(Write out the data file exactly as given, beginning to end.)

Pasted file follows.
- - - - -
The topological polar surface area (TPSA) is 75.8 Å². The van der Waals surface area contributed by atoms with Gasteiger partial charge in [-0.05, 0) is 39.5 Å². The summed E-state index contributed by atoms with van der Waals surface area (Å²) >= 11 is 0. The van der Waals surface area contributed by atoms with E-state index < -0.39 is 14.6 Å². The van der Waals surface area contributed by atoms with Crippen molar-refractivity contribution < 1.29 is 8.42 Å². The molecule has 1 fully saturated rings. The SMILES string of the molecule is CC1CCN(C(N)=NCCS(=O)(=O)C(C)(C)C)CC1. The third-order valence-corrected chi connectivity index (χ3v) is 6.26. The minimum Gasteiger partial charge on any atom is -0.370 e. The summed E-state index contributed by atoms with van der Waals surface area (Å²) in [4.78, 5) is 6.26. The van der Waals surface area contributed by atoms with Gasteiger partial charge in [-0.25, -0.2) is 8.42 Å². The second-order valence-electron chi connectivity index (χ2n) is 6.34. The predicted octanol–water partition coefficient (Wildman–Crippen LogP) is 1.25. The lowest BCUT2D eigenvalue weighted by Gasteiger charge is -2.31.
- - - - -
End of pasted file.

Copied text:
The topological polar surface area (TPSA) is 75.8 Å². The van der Waals surface area contributed by atoms with Gasteiger partial charge in [-0.05, 0) is 39.5 Å². The summed E-state index contributed by atoms with van der Waals surface area (Å²) >= 11 is 0. The van der Waals surface area contributed by atoms with E-state index < -0.39 is 14.6 Å². The van der Waals surface area contributed by atoms with Crippen molar-refractivity contribution < 1.29 is 8.42 Å². The molecule has 1 fully saturated rings. The SMILES string of the molecule is CC1CCN(C(N)=NCCS(=O)(=O)C(C)(C)C)CC1. The third-order valence-corrected chi connectivity index (χ3v) is 6.26. The minimum Gasteiger partial charge on any atom is -0.370 e. The summed E-state index contributed by atoms with van der Waals surface area (Å²) in [4.78, 5) is 6.26. The van der Waals surface area contributed by atoms with Gasteiger partial charge in [-0.25, -0.2) is 8.42 Å². The second-order valence-electron chi connectivity index (χ2n) is 6.34. The predicted octanol–water partition coefficient (Wildman–Crippen LogP) is 1.25. The lowest BCUT2D eigenvalue weighted by Gasteiger charge is -2.31.